“Totally Human: Why We Look and Act the Way We Do”
by Cynthia Pratt Nicolson, illustrated by Dianne Eastman
c.2011, Kids Can Press
$16.95 U.S. and Canada
40 pages, includes index
By Terri Schlichenmeyer, Philadelphia Tribune contributor
The other day, you were outside playing and you hit your head.
Ouch! It hurt so much that you started to cry, both eyes watering. Your two ears rang and you cried so hard, you started to hiccup. But you were fine, you felt better later, and you even managed a laugh when your dad tickled you a little.
Did you ever wonder why you cry when you’re hurt, hiccup sometimes, or laugh? Why can’t you tickle yourself? Find out those questions and more in the new book “Totally Human” by Cynthia Pratt Nicolson, illustrated by Dianne Eastman.
There is nobody else like you in the whole universe. You’re a pretty unique kid, but in some ways, you’re just like everybody else on the planet.
You inherited genes from both your parents, who got genes from their parents, who got… well, you get the picture. We’re all related, which means you and every human on the planet have a little bit of genetic material in common. And by the way, chimpanzees share 98 percent of our genes, too!
And if you think that’s odd-but-cool, then consider this: hiccups, farts, burps, throwing up, crying, yawning, playing, getting tickled, and laughing are all pretty weird, too. But your totally human body needs them all.
Scientists think that hiccupping may be something you share with baby frogs and their developing lungs. The food you eat is digested by bacteria that live in your body (eeuww), which makes gases, and those have to come out somehow (double eeuww). Tossing your cookies is an evolutionary way for your brain to rid your stomach of cookies or other foods it thinks are toxic.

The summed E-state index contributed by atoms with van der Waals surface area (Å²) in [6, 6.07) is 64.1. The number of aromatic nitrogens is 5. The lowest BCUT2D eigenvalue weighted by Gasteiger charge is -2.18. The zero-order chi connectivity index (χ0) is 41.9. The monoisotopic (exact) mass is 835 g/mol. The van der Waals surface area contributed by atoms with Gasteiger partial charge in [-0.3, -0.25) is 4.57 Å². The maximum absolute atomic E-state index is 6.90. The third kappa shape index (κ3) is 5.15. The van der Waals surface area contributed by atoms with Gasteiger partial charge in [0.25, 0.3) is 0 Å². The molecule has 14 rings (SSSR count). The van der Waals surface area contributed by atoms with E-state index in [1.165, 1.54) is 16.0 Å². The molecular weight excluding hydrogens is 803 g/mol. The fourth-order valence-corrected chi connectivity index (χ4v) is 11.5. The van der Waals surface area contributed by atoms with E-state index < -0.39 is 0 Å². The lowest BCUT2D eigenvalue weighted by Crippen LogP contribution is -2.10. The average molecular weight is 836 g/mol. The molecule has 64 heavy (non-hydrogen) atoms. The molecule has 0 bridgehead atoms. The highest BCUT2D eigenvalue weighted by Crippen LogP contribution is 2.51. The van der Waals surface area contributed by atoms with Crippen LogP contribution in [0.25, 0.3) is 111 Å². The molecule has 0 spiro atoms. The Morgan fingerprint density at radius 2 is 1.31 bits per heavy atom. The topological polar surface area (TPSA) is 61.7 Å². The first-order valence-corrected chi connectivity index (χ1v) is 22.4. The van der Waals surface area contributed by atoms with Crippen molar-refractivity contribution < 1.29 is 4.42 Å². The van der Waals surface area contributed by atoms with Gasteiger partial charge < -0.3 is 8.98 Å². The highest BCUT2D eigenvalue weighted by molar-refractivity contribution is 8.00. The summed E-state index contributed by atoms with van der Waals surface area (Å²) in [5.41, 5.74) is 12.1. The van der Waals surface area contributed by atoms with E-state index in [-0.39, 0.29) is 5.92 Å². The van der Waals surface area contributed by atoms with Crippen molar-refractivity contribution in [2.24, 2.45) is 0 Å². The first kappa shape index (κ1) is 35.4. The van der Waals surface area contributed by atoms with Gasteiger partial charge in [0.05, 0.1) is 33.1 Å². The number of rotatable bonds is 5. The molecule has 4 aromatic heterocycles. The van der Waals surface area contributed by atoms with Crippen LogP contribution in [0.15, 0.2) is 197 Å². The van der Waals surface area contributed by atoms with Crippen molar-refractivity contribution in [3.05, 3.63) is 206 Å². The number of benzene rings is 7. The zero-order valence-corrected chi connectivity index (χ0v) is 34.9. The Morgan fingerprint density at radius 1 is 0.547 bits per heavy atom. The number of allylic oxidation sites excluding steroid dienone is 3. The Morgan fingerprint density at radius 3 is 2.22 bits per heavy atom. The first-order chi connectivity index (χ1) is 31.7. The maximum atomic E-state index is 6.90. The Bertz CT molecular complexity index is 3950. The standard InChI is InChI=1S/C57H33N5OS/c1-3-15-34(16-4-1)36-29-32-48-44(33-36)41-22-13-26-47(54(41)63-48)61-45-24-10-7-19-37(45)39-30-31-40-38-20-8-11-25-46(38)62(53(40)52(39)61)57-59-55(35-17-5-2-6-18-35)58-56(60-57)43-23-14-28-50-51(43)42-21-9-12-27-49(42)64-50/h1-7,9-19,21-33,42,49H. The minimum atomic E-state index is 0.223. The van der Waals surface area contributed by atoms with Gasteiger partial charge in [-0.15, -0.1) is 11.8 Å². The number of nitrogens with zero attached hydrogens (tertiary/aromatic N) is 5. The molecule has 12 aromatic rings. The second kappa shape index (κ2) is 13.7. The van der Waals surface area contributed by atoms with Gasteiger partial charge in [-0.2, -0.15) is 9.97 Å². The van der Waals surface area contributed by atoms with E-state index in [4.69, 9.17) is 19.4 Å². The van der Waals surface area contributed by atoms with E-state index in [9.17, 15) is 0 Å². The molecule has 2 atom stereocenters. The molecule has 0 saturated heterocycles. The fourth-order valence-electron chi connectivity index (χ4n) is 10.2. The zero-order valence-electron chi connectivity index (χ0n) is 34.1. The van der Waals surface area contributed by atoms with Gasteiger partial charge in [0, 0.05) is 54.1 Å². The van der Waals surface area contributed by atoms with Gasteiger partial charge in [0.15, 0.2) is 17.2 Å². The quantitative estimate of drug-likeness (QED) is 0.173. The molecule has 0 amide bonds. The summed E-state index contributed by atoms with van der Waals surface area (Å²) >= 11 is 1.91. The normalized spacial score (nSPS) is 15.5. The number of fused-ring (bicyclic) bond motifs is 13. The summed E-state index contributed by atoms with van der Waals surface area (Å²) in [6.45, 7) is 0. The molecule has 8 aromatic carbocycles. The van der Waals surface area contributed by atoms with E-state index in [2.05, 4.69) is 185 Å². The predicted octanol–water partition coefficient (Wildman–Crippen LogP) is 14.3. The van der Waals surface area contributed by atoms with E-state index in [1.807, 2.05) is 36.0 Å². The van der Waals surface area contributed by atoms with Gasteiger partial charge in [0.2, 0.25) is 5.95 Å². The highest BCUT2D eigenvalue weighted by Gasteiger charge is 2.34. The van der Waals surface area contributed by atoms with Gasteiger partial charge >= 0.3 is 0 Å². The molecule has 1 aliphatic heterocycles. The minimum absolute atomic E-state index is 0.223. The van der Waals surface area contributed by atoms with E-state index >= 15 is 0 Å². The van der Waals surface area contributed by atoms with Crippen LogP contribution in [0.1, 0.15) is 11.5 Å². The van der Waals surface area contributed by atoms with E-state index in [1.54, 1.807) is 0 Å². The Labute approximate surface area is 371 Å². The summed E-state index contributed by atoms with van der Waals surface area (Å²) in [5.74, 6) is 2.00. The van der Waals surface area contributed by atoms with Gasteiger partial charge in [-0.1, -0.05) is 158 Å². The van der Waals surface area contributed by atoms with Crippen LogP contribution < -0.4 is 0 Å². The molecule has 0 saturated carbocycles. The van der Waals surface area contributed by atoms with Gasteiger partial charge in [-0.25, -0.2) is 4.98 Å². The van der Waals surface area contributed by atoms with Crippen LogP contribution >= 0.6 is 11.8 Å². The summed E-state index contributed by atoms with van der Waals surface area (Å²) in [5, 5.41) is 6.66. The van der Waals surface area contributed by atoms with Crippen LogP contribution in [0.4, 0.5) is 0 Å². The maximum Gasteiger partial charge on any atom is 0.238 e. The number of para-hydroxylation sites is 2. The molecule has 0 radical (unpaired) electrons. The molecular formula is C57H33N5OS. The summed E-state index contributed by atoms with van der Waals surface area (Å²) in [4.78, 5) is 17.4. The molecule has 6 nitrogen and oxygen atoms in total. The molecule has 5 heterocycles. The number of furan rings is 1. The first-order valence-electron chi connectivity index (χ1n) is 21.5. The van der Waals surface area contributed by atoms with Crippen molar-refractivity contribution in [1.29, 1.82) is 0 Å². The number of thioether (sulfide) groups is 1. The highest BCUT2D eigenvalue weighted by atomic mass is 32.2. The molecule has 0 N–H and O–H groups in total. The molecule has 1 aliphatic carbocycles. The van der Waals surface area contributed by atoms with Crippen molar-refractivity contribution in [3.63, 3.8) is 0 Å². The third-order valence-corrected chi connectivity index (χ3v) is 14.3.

Crying and yawning are both ways of making our totally human bonds stronger, say scientists. Playing is the same, and it’s a way for youngsters — both totally human and animal — to learn skills they’ll need later in life.
Tickling, scientists believe, has to do with the element of surprise and danger, which is why you can’t tickle yourself (and why it’s hard for a kid to tickle an adult). And if you laugh when you’re tickled, that’s another thing you share with animals. One scientist was surprised when he recorded the quiet sounds of rats being tickled. He heard tiny little giggles! Gitchee, gitchee.
Got a kid who’s full of why? Then grab this fun, wonderfully illustrated book that will teach the Whys One a thing or two.
“Totally Human” takes a good look at the icky, interesting things our bodies do, the quirks we possess (and share with other mammals), the fascinating reasons scientists think we are the way we are, and boils it all down in short, just-right, kid-friendly language. Author Cynthia Pratt Nicolson’s mini-chapters are lively, and they’ll make kids laugh as they learn. The collage-like illustrations by Dianne Eastman will keep them turning the pages.
Though this book is meant for 7-to-12-year-old, you might be tickled at what you learn here, too. For you and your child both, “Totally Human” is totally cool.
Contact Terri Schlichenmeyer at firstname.lastname@example.org.